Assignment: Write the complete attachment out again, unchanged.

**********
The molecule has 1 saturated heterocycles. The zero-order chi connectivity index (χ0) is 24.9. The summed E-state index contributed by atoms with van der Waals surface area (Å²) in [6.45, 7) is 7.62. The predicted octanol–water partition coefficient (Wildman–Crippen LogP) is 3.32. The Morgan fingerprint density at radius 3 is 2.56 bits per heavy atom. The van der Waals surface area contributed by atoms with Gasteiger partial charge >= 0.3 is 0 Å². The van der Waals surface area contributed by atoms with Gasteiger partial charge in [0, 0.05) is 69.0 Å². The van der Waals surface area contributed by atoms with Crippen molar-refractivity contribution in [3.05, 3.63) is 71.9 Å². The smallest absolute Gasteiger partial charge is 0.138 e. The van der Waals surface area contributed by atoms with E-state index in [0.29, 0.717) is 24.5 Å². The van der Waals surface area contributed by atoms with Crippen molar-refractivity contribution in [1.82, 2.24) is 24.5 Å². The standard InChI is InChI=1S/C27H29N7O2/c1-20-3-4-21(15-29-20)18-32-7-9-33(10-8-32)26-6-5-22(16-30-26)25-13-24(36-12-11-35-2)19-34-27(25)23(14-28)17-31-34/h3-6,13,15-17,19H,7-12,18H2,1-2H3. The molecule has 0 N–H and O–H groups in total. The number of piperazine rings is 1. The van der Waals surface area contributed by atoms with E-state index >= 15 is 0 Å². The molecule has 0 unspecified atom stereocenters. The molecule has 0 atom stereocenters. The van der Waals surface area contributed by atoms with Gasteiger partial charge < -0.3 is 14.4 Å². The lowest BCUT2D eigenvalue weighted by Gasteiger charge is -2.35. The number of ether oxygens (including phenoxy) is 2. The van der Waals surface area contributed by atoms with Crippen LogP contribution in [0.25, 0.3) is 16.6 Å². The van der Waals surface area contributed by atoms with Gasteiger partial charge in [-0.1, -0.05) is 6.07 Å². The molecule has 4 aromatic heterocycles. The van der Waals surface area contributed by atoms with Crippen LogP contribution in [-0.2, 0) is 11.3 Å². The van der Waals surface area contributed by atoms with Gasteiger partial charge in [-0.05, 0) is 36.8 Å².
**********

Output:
The molecule has 1 saturated heterocycles. The zero-order chi connectivity index (χ0) is 24.9. The summed E-state index contributed by atoms with van der Waals surface area (Å²) in [6.45, 7) is 7.62. The predicted octanol–water partition coefficient (Wildman–Crippen LogP) is 3.32. The Morgan fingerprint density at radius 3 is 2.56 bits per heavy atom. The van der Waals surface area contributed by atoms with Gasteiger partial charge >= 0.3 is 0 Å². The van der Waals surface area contributed by atoms with Gasteiger partial charge in [0, 0.05) is 69.0 Å². The van der Waals surface area contributed by atoms with Crippen molar-refractivity contribution in [3.05, 3.63) is 71.9 Å². The smallest absolute Gasteiger partial charge is 0.138 e. The van der Waals surface area contributed by atoms with E-state index in [0.29, 0.717) is 24.5 Å². The van der Waals surface area contributed by atoms with Crippen molar-refractivity contribution in [1.82, 2.24) is 24.5 Å². The standard InChI is InChI=1S/C27H29N7O2/c1-20-3-4-21(15-29-20)18-32-7-9-33(10-8-32)26-6-5-22(16-30-26)25-13-24(36-12-11-35-2)19-34-27(25)23(14-28)17-31-34/h3-6,13,15-17,19H,7-12,18H2,1-2H3. The molecule has 0 N–H and O–H groups in total. The number of piperazine rings is 1. The van der Waals surface area contributed by atoms with E-state index >= 15 is 0 Å². The molecule has 0 unspecified atom stereocenters. The molecule has 0 atom stereocenters. The van der Waals surface area contributed by atoms with Gasteiger partial charge < -0.3 is 14.4 Å². The lowest BCUT2D eigenvalue weighted by Gasteiger charge is -2.35. The number of ether oxygens (including phenoxy) is 2. The van der Waals surface area contributed by atoms with Crippen LogP contribution in [0.25, 0.3) is 16.6 Å². The van der Waals surface area contributed by atoms with Gasteiger partial charge in [-0.1, -0.05) is 6.07 Å². The molecule has 4 aromatic heterocycles. The van der Waals surface area contributed by atoms with Crippen LogP contribution in [-0.2, 0) is 11.3 Å². The van der Waals surface area contributed by atoms with Gasteiger partial charge in [-0.05, 0) is 36.8 Å².